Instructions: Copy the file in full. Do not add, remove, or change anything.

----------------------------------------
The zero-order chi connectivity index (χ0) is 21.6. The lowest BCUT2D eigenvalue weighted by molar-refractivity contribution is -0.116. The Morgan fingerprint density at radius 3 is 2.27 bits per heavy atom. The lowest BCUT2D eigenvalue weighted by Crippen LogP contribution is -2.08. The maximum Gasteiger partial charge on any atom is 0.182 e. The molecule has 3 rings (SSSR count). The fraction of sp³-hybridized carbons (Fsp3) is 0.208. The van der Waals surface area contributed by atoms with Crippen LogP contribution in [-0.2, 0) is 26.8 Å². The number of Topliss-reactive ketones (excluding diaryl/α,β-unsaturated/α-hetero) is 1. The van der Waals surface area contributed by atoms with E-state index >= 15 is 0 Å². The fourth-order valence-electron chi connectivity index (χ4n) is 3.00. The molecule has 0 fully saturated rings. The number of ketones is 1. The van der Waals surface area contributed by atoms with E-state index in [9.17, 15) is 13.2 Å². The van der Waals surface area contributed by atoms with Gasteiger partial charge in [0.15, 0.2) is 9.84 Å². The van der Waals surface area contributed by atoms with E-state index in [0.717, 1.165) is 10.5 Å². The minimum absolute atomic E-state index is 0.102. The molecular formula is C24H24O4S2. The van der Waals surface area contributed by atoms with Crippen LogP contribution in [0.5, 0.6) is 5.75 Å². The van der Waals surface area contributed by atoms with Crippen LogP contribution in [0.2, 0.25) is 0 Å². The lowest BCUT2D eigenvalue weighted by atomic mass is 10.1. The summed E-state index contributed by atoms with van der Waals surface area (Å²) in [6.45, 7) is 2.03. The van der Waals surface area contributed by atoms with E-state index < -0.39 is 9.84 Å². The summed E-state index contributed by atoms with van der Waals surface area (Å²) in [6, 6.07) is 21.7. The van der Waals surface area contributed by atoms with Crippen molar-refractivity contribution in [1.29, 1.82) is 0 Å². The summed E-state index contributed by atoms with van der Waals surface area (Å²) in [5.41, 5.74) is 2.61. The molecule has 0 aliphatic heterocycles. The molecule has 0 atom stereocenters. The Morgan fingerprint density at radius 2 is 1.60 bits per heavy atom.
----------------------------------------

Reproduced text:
The zero-order chi connectivity index (χ0) is 21.6. The lowest BCUT2D eigenvalue weighted by molar-refractivity contribution is -0.116. The Morgan fingerprint density at radius 3 is 2.27 bits per heavy atom. The lowest BCUT2D eigenvalue weighted by Crippen LogP contribution is -2.08. The maximum Gasteiger partial charge on any atom is 0.182 e. The molecule has 3 rings (SSSR count). The fraction of sp³-hybridized carbons (Fsp3) is 0.208. The van der Waals surface area contributed by atoms with Crippen LogP contribution in [-0.2, 0) is 26.8 Å². The number of Topliss-reactive ketones (excluding diaryl/α,β-unsaturated/α-hetero) is 1. The van der Waals surface area contributed by atoms with E-state index >= 15 is 0 Å². The fourth-order valence-electron chi connectivity index (χ4n) is 3.00. The molecule has 0 fully saturated rings. The number of ketones is 1. The van der Waals surface area contributed by atoms with E-state index in [9.17, 15) is 13.2 Å². The van der Waals surface area contributed by atoms with Gasteiger partial charge in [0.15, 0.2) is 9.84 Å². The van der Waals surface area contributed by atoms with E-state index in [0.717, 1.165) is 10.5 Å². The minimum absolute atomic E-state index is 0.102. The molecular formula is C24H24O4S2. The van der Waals surface area contributed by atoms with Crippen LogP contribution in [0.5, 0.6) is 5.75 Å². The van der Waals surface area contributed by atoms with Crippen LogP contribution in [0.2, 0.25) is 0 Å². The lowest BCUT2D eigenvalue weighted by atomic mass is 10.1. The summed E-state index contributed by atoms with van der Waals surface area (Å²) in [6.45, 7) is 2.03. The van der Waals surface area contributed by atoms with E-state index < -0.39 is 9.84 Å². The summed E-state index contributed by atoms with van der Waals surface area (Å²) in [6, 6.07) is 21.7. The van der Waals surface area contributed by atoms with Crippen molar-refractivity contribution in [1.29, 1.82) is 0 Å². The summed E-state index contributed by atoms with van der Waals surface area (Å²) in [5.41, 5.74) is 2.61. The molecule has 0 aliphatic heterocycles. The molecule has 0 atom stereocenters. The Morgan fingerprint density at radius 2 is 1.60 bits per heavy atom.